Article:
The purpose of the study was to determine young male gymnasts’ and swimmers’ knee flexor:extensor (F:E) ratios during isokinetic testing at different velocities. Nine gymnasts (10.3 ± 0.5 years) and 14 swimmers (10.5 ± 0.5 years) participated. Concentric isokinetic peak torque was measured by a Cybex® Norm dynamometer at different angular velocities (60,120, and 180°/s) during unilateral knee extensions and flexions after gravity correction. Significant differences were found only in gymnasts’ knee F:E peak-torque ratios between the angular velocities of 60 and 120°/s (p < 0.01), as well as 60–180°/s (p < .01), whereas swimmers’ ratios were unchanged. Gymnasts presented significantly higher F:E ratios than swimmers did at the angular velocities of 120°/s (p < .01) and 180°/s (p < .001). The reciprocal ratios provided some indication that the training context of young athletes can influence the balance between agonistic and antagonistic activity of the lower limbs’ major muscle groups.
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Theophanis Siatras, Dimitra Mameletzi, and Spiros Kellis
Theophanis Siatras, Georgios Papadopoulos, Dimitra Mameletzi, Vasilios Gerodimos, and Spiros Kellis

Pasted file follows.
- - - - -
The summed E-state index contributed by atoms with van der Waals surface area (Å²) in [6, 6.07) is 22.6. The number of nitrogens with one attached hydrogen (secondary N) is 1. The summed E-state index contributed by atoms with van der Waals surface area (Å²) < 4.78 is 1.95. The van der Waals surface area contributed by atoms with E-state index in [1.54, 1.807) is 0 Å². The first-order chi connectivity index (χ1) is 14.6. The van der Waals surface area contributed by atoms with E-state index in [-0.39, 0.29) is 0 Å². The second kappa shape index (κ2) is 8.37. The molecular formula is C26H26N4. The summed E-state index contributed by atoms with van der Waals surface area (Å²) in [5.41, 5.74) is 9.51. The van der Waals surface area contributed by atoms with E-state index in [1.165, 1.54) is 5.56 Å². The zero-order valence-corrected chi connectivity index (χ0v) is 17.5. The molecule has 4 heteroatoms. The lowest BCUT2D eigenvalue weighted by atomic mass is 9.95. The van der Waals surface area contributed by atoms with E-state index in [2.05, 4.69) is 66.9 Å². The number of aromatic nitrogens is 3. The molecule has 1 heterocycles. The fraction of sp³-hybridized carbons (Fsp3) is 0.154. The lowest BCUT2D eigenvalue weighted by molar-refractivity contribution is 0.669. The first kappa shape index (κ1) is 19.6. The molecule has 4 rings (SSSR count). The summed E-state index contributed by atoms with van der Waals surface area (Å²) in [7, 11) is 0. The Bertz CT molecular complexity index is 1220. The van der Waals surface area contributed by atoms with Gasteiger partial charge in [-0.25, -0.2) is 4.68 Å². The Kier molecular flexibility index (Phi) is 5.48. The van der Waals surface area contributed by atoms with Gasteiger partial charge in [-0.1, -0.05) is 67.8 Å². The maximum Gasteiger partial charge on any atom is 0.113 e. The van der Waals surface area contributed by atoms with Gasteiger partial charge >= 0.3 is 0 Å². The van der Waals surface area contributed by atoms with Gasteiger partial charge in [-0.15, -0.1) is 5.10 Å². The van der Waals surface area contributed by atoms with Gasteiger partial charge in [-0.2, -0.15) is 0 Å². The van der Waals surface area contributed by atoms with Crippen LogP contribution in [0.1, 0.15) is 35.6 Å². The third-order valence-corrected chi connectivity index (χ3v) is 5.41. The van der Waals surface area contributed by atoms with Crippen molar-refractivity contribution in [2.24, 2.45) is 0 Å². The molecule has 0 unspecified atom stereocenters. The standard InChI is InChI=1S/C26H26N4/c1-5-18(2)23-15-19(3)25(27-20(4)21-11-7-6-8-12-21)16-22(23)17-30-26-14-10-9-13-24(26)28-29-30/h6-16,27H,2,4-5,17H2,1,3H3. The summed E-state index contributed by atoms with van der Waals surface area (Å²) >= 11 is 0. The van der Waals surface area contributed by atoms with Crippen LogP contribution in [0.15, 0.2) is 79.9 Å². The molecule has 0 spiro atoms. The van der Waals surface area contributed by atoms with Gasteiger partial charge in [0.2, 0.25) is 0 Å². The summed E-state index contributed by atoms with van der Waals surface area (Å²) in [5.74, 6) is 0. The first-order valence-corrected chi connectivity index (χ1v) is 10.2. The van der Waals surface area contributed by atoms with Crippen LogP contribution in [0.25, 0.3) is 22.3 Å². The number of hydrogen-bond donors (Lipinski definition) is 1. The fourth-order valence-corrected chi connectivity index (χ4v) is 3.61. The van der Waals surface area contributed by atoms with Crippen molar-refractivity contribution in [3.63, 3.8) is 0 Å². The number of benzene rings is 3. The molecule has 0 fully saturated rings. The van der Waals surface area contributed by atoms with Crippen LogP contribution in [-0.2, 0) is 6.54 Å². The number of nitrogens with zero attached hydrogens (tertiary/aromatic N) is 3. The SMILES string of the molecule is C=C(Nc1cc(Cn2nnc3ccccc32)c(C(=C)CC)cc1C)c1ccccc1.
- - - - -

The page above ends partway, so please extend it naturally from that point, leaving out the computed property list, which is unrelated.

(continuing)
Although warm-up and stretching exercises are routinely performed by gymnasts, it is suggested that stretching immediately prior to an activity might affect negatively the athletic performance. The focus of this investigation was on the acute effect of a protocol, including warm-up and static and dynamic stretching exercises, on speed during vaulting in gymnastics. Eleven boys were asked to perform three different protocols consisting of warm-up, warm-up and static stretching and warm-up and dynamic stretching, on three nonconsecutive days. Each protocol was followed by a “handspring” vault. One-way analysis of variance for repeated-measures showed a significant difference in gymnasts’ speed, following the different protocols. Tukey’s post hoc analysis revealed that gymnasts mean speed during the run of vault was significantly decreased after the application of the static stretching protocol. The findings of the present study indicate the inhibitory role of an acute static stretching in running speed in young gymnasts.
Dimitrios C. Milosis, Athanasios G. Papaioannou, Theophanis A. Siatras, Miltiadis Proios, and Michael Proios
The aims of the study were (a) to test the effectiveness of the theory of planned behavior (TPB) to predict Greek university students’ voluntary participation in an extracurricular gymnastics course, and (b) to evaluate gender differences. Two hundred sixty-three (127 female, 136 male) students participated in the study. Students’ attitudes, intention, and PBC were measured with a questionnaire and their attendance in the course was recorded by the teacher. Results from the MANOVA conducted showed that females had higher scores compared with males in all observed variables. Results from the structural equation modeling (SEM) employed supported the usefulness of TPB to explain students’ attitudes and behavior toward extracurricular physical activities (PA). Differences also emerged on path structure of the relationships among the variables.